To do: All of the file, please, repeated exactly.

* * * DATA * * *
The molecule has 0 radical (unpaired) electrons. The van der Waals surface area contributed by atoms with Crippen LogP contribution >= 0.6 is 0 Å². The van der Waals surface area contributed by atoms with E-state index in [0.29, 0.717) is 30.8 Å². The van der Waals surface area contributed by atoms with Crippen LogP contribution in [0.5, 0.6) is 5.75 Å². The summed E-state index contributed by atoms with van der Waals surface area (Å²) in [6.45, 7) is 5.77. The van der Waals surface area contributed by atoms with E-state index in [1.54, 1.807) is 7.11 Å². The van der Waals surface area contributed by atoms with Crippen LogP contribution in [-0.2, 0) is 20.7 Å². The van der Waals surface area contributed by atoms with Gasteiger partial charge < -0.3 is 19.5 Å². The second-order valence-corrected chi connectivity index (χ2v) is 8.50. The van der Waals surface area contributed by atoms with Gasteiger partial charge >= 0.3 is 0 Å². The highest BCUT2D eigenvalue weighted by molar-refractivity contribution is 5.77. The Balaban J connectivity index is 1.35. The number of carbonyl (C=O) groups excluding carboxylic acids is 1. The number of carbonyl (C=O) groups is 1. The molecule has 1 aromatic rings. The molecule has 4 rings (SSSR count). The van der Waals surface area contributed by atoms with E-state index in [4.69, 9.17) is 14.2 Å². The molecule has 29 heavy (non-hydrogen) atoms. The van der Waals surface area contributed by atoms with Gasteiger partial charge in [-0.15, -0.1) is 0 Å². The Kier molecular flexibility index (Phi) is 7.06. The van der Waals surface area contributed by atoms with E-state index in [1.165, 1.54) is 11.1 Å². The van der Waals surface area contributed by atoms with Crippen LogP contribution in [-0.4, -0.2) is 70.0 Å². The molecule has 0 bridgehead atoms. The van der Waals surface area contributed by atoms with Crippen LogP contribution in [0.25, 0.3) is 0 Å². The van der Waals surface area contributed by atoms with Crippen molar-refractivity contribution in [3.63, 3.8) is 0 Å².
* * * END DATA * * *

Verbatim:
The molecule has 0 radical (unpaired) electrons. The van der Waals surface area contributed by atoms with Crippen LogP contribution >= 0.6 is 0 Å². The van der Waals surface area contributed by atoms with E-state index in [0.29, 0.717) is 30.8 Å². The van der Waals surface area contributed by atoms with Crippen LogP contribution in [0.5, 0.6) is 5.75 Å². The summed E-state index contributed by atoms with van der Waals surface area (Å²) in [6.45, 7) is 5.77. The van der Waals surface area contributed by atoms with E-state index in [1.54, 1.807) is 7.11 Å². The van der Waals surface area contributed by atoms with Crippen LogP contribution in [-0.2, 0) is 20.7 Å². The van der Waals surface area contributed by atoms with Gasteiger partial charge < -0.3 is 19.5 Å². The second-order valence-corrected chi connectivity index (χ2v) is 8.50. The van der Waals surface area contributed by atoms with Gasteiger partial charge >= 0.3 is 0 Å². The highest BCUT2D eigenvalue weighted by molar-refractivity contribution is 5.77. The Balaban J connectivity index is 1.35. The number of carbonyl (C=O) groups excluding carboxylic acids is 1. The number of carbonyl (C=O) groups is 1. The molecule has 1 aromatic rings. The molecule has 4 rings (SSSR count). The van der Waals surface area contributed by atoms with E-state index in [4.69, 9.17) is 14.2 Å². The molecule has 29 heavy (non-hydrogen) atoms. The van der Waals surface area contributed by atoms with Gasteiger partial charge in [-0.15, -0.1) is 0 Å². The Kier molecular flexibility index (Phi) is 7.06. The van der Waals surface area contributed by atoms with E-state index in [1.165, 1.54) is 11.1 Å². The van der Waals surface area contributed by atoms with Crippen LogP contribution in [-0.4, -0.2) is 70.0 Å². The molecule has 0 bridgehead atoms. The van der Waals surface area contributed by atoms with Crippen LogP contribution in [0.25, 0.3) is 0 Å². The van der Waals surface area contributed by atoms with Crippen molar-refractivity contribution in [3.63, 3.8) is 0 Å².